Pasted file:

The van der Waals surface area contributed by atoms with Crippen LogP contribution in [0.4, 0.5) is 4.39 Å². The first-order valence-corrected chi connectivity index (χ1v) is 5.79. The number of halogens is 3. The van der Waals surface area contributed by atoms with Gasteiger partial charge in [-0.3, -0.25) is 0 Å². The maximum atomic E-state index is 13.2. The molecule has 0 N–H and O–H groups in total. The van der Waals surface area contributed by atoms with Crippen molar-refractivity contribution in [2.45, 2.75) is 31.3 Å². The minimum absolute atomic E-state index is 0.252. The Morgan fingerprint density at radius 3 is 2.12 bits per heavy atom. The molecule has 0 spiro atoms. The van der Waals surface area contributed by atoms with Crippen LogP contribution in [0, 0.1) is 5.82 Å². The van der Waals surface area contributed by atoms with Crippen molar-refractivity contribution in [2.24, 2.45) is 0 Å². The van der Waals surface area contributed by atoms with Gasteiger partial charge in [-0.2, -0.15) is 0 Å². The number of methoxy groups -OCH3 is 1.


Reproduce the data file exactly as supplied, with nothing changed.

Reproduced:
The van der Waals surface area contributed by atoms with Crippen LogP contribution in [0.4, 0.5) is 4.39 Å². The first-order valence-corrected chi connectivity index (χ1v) is 5.79. The number of halogens is 3. The van der Waals surface area contributed by atoms with Gasteiger partial charge in [-0.3, -0.25) is 0 Å². The maximum atomic E-state index is 13.2. The molecule has 0 N–H and O–H groups in total. The van der Waals surface area contributed by atoms with Crippen molar-refractivity contribution in [2.45, 2.75) is 31.3 Å². The minimum absolute atomic E-state index is 0.252. The Morgan fingerprint density at radius 3 is 2.12 bits per heavy atom. The molecule has 0 spiro atoms. The van der Waals surface area contributed by atoms with Crippen LogP contribution in [0, 0.1) is 5.82 Å². The van der Waals surface area contributed by atoms with Crippen molar-refractivity contribution in [2.24, 2.45) is 0 Å². The van der Waals surface area contributed by atoms with Gasteiger partial charge in [-0.2, -0.15) is 0 Å². The number of methoxy groups -OCH3 is 1.